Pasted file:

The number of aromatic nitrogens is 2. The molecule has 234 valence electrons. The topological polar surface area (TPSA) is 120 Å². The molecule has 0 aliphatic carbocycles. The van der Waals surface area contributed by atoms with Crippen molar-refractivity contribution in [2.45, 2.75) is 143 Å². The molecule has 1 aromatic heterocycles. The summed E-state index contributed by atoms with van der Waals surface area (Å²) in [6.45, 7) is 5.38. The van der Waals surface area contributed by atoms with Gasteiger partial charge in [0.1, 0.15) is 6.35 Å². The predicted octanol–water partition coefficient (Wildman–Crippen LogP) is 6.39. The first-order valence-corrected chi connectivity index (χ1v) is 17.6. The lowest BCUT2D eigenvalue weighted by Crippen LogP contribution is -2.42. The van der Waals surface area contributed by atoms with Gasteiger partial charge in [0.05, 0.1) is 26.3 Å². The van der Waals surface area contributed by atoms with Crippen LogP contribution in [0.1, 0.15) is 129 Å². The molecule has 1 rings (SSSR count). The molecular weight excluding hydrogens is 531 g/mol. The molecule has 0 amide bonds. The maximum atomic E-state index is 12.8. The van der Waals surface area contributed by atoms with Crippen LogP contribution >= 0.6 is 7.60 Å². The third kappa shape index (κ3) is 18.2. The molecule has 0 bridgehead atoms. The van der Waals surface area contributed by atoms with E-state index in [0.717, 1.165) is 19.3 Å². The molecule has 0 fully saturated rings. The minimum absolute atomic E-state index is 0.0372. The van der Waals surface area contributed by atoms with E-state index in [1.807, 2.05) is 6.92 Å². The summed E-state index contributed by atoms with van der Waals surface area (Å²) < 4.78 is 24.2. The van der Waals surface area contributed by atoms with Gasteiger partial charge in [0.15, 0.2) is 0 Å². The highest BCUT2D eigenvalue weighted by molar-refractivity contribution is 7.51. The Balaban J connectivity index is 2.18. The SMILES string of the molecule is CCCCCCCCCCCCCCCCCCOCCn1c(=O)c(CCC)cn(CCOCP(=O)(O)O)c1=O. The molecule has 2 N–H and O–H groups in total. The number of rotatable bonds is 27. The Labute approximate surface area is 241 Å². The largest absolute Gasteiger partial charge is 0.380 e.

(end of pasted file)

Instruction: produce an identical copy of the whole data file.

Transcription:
The number of aromatic nitrogens is 2. The molecule has 234 valence electrons. The topological polar surface area (TPSA) is 120 Å². The molecule has 0 aliphatic carbocycles. The van der Waals surface area contributed by atoms with Crippen molar-refractivity contribution in [2.45, 2.75) is 143 Å². The molecule has 1 aromatic heterocycles. The summed E-state index contributed by atoms with van der Waals surface area (Å²) in [6.45, 7) is 5.38. The van der Waals surface area contributed by atoms with Gasteiger partial charge in [0.1, 0.15) is 6.35 Å². The predicted octanol–water partition coefficient (Wildman–Crippen LogP) is 6.39. The first-order valence-corrected chi connectivity index (χ1v) is 17.6. The lowest BCUT2D eigenvalue weighted by Crippen LogP contribution is -2.42. The van der Waals surface area contributed by atoms with Gasteiger partial charge in [0.05, 0.1) is 26.3 Å². The van der Waals surface area contributed by atoms with Crippen LogP contribution in [0.1, 0.15) is 129 Å². The molecule has 1 rings (SSSR count). The molecular weight excluding hydrogens is 531 g/mol. The molecule has 0 amide bonds. The maximum atomic E-state index is 12.8. The van der Waals surface area contributed by atoms with Crippen LogP contribution >= 0.6 is 7.60 Å². The third kappa shape index (κ3) is 18.2. The molecule has 0 bridgehead atoms. The van der Waals surface area contributed by atoms with E-state index in [0.717, 1.165) is 19.3 Å². The molecule has 0 fully saturated rings. The minimum absolute atomic E-state index is 0.0372. The van der Waals surface area contributed by atoms with E-state index in [1.807, 2.05) is 6.92 Å². The summed E-state index contributed by atoms with van der Waals surface area (Å²) < 4.78 is 24.2. The van der Waals surface area contributed by atoms with Gasteiger partial charge in [0.15, 0.2) is 0 Å². The highest BCUT2D eigenvalue weighted by molar-refractivity contribution is 7.51. The Balaban J connectivity index is 2.18. The SMILES string of the molecule is CCCCCCCCCCCCCCCCCCOCCn1c(=O)c(CCC)cn(CCOCP(=O)(O)O)c1=O. The molecule has 2 N–H and O–H groups in total. The number of rotatable bonds is 27. The Labute approximate surface area is 241 Å². The largest absolute Gasteiger partial charge is 0.380 e.